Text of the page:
• Provides easy access to pre-negotiated sources of
    supply
  • Provides access to best value agreements for
    common goods, services construction
  • A shared information repository for corporate
    financial and procurement information (ongoing)
  • Captures the categorized spend, and other
    procurement information
  • Records the financial and contract information
  • Captures each step in the complete end-to-end
    procure-to-pay cycle
  • Provides valuable information for clients and
    customers, as well as central agencies
  • Provides flexible, accessible, relevant reporting
    for diverse audiences
  • Automation of Procure-to-Pay workflows with
    appropriate procurement financial controls
    (completed)
  • Automates approvals, reduces data entry and user
    intervention
  • Provides tools processes to support customers
    in their daily business activities
  • Provides confidence and trust that transactions
    are safe, secure, and processed in an
    appropriate manner

14
Key Elements of the Vision (cont)
  • Integration to Sourcing (BC Bid electronic
    tendering system) (in progress)
  • Streamlines processes and reduces redundant data
    entry to support the full end-to-end procurement
    cycle
  • Internal Supplier Integration (e.g. PSS
    Distribution Centres, Purchasing Services CITS
    services) (planned, mid term)
  • Provides full access to internal suppliers
    through the shopping mall to support one stop
    shopping
  • External Supplier Integration (vendor managed
    catalogues and electronic exchange of
    transactions) (long term)
  • Reduces paper handling with external suppliers,
    and aids efficiency and quality of service
  • A corporate, integrated procurement financial
    contract management solution (pre-planning, long
    term)
  • Provides business tools to support contract
    authoring, award, tracking and ongoing management
  • Fills gap identified by many customers in order
    to meet the trend from acquisition of goods to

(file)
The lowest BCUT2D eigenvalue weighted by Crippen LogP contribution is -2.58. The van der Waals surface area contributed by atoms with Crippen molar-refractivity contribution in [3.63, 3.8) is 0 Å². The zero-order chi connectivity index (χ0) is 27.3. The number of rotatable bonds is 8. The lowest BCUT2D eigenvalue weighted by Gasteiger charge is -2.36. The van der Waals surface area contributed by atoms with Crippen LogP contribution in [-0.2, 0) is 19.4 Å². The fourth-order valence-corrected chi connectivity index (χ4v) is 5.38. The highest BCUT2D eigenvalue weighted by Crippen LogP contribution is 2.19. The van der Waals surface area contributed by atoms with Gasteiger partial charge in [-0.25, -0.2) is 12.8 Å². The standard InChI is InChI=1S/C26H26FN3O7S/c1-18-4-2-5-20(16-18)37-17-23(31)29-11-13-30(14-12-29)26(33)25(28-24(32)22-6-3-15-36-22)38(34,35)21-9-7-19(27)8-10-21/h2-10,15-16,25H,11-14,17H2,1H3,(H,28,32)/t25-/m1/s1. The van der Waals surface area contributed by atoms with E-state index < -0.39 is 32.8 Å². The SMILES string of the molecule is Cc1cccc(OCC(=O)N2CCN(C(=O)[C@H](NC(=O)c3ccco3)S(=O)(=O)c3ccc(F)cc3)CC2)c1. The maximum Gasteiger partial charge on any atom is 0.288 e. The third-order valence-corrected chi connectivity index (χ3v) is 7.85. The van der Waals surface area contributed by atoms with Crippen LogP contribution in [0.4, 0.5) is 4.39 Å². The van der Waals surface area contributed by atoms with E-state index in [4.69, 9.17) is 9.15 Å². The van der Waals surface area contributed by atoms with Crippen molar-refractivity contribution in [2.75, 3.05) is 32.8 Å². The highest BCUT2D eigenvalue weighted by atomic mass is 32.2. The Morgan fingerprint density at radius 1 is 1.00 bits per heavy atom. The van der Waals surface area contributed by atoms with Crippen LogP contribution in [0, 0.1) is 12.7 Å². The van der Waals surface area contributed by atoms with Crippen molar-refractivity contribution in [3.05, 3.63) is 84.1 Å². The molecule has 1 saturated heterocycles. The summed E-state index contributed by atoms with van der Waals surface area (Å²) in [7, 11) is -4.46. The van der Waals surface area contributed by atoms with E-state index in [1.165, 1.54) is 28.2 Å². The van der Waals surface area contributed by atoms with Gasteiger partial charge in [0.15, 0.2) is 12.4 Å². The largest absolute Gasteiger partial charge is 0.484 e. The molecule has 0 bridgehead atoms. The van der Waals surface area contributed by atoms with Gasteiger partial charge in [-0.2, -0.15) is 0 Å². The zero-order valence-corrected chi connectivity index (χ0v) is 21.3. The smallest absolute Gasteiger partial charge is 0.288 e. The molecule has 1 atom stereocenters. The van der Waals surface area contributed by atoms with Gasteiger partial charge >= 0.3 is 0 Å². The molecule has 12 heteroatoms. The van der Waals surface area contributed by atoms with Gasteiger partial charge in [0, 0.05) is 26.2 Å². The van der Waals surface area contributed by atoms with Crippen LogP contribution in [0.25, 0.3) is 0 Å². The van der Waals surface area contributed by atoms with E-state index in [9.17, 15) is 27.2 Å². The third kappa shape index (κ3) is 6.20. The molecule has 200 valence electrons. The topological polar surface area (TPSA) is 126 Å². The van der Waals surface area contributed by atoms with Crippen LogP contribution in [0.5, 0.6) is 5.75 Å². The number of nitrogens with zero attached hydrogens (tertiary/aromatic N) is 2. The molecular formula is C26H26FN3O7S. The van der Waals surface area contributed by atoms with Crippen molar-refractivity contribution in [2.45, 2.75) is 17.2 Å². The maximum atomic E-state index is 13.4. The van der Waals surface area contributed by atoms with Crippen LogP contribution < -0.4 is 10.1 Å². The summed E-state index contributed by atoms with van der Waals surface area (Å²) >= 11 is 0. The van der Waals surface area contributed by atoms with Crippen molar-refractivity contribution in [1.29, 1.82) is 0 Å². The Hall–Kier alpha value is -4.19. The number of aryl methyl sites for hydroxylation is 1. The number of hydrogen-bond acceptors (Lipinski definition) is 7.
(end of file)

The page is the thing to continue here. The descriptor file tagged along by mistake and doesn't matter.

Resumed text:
acquisition and management of complex services

15
Key Elements of the Vision (cont)
  • Improved system access through measures such as
    wireless technology and expanded hours of
    availability (expanded hours planned, mid term)
  • Supports diverse schedules and needs of
    self-service customers (executive audiences, and
    operations outside business hours)
  • Integration to p-card as a payment method
    (including policy for appropriate usage) (long
    term?)
  • Streamlines reconciliation processes and provides
    clear direction in order to meeting e-procurement
    objectives (e.g. information capture)
  • Streamlining paper handling processes through
    technology such as document imaging (short term
    planned, full solution is long term)
  • Streamlines processes to aid efficiency in
    transition from paper to electronic documents.
  • Integration to corporate solutions such as
    identity management, and signing authority
    matrices (pre-planning, long term)
  • Supports an overall integrated view for clients
    and customers

16
What Will the Vision Mean to Stakeholders?
  • What Will the e-Procurement Vision Mean to the
    Customer in a Program Area?
  • Streamline and automate day-to-day purchasing to
    payment activities through an intuitive, user
    friendly front end making it easier to do their
    job
  • Improved buying experience with the ability to
    easily find what they need
  • A reduction in data entry
  • Business tools and processes to support the full
    end-to-end integrated procurement cycle
  • Better pricing and reduced procurement process
    costs through aggregated sources of supply and
    strategic sourcing
  • Access to good information and reporting at the
    ministry and program level to support business
    decisions and understand business activities

17
What Will the Vision Mean to Stakeholders?
  • What Will the e-Procurement Vision Mean to
    Executive?
  • Appropriate procurement financial control to
    manage costs and risks
  • Ability to meet business objectives through clear
    accountabilities, access to information, and
    assistance from central agencies
  • Support for strategic sourcing and the
    aggregation of demand resulting in better pricing
    and reduced procurement process costs
  • Increased confidence in systems and information
  • Support for the full range of business processes
    for acquisition of both goods and services,
    including ongoing contract management
  • Access to good information and reporting to
    support business decisions and understand
    business activities

18
Contacts
  • Arn van Iersel Project Sponsor
  • Comptroller General
  • (250) 356-5847
  • Jill Kot Systems Project Lead
  • A/Executive Director
  • Corporate Accounting Services
  • (250) 356-1840
  • Vern Burkhardt Purchasing Project Lead
  • Queens Printer and Executive Director,
    Procurement Supply Services
  • (250) 356-5849
  • Stuart Newton
  • Director, Financial Management Branch, Office of
    the Comptroller General
  • (250) 387-0279
  • Thank you